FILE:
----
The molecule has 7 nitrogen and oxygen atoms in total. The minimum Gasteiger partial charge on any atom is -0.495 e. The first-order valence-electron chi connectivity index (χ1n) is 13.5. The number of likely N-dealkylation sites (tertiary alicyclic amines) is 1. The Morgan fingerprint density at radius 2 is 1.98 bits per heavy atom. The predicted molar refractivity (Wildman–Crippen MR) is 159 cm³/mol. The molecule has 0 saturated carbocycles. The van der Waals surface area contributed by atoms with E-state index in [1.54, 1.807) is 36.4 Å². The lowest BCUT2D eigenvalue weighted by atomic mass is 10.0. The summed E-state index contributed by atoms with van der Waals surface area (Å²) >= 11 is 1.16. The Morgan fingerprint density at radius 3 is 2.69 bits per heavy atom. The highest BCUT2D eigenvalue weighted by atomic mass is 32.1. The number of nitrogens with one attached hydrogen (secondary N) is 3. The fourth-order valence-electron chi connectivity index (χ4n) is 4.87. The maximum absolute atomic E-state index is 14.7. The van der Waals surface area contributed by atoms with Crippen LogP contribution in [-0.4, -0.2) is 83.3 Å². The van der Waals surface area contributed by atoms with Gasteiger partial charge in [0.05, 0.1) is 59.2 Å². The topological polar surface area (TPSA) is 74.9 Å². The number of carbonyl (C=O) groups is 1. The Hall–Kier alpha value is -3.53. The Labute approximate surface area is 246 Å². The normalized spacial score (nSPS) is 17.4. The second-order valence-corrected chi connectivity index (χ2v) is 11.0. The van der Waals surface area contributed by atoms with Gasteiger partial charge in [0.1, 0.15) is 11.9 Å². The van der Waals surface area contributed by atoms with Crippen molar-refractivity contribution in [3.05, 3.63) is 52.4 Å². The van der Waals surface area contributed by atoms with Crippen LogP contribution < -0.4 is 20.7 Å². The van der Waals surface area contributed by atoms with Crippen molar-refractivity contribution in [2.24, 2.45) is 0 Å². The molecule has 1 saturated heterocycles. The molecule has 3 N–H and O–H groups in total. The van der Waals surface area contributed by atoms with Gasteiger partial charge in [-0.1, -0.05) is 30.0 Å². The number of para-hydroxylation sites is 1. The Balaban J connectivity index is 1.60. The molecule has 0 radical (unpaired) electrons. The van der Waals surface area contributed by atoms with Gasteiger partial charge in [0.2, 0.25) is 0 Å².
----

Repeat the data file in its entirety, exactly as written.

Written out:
The molecule has 7 nitrogen and oxygen atoms in total. The minimum Gasteiger partial charge on any atom is -0.495 e. The first-order valence-electron chi connectivity index (χ1n) is 13.5. The number of likely N-dealkylation sites (tertiary alicyclic amines) is 1. The Morgan fingerprint density at radius 2 is 1.98 bits per heavy atom. The predicted molar refractivity (Wildman–Crippen MR) is 159 cm³/mol. The molecule has 0 saturated carbocycles. The van der Waals surface area contributed by atoms with E-state index in [1.54, 1.807) is 36.4 Å². The lowest BCUT2D eigenvalue weighted by atomic mass is 10.0. The summed E-state index contributed by atoms with van der Waals surface area (Å²) >= 11 is 1.16. The Morgan fingerprint density at radius 3 is 2.69 bits per heavy atom. The highest BCUT2D eigenvalue weighted by atomic mass is 32.1. The number of nitrogens with one attached hydrogen (secondary N) is 3. The fourth-order valence-electron chi connectivity index (χ4n) is 4.87. The maximum absolute atomic E-state index is 14.7. The van der Waals surface area contributed by atoms with Crippen LogP contribution in [-0.4, -0.2) is 83.3 Å². The van der Waals surface area contributed by atoms with Gasteiger partial charge in [0.05, 0.1) is 59.2 Å². The topological polar surface area (TPSA) is 74.9 Å². The number of carbonyl (C=O) groups is 1. The Hall–Kier alpha value is -3.53. The Labute approximate surface area is 246 Å². The normalized spacial score (nSPS) is 17.4. The second-order valence-corrected chi connectivity index (χ2v) is 11.0. The van der Waals surface area contributed by atoms with Gasteiger partial charge in [0.1, 0.15) is 11.9 Å². The van der Waals surface area contributed by atoms with Crippen molar-refractivity contribution in [3.05, 3.63) is 52.4 Å². The van der Waals surface area contributed by atoms with Crippen LogP contribution < -0.4 is 20.7 Å². The van der Waals surface area contributed by atoms with Crippen molar-refractivity contribution in [2.24, 2.45) is 0 Å². The molecule has 1 saturated heterocycles. The molecule has 3 N–H and O–H groups in total. The van der Waals surface area contributed by atoms with Gasteiger partial charge in [-0.1, -0.05) is 30.0 Å². The number of para-hydroxylation sites is 1. The Balaban J connectivity index is 1.60. The molecule has 0 radical (unpaired) electrons. The van der Waals surface area contributed by atoms with Gasteiger partial charge in [0.2, 0.25) is 0 Å².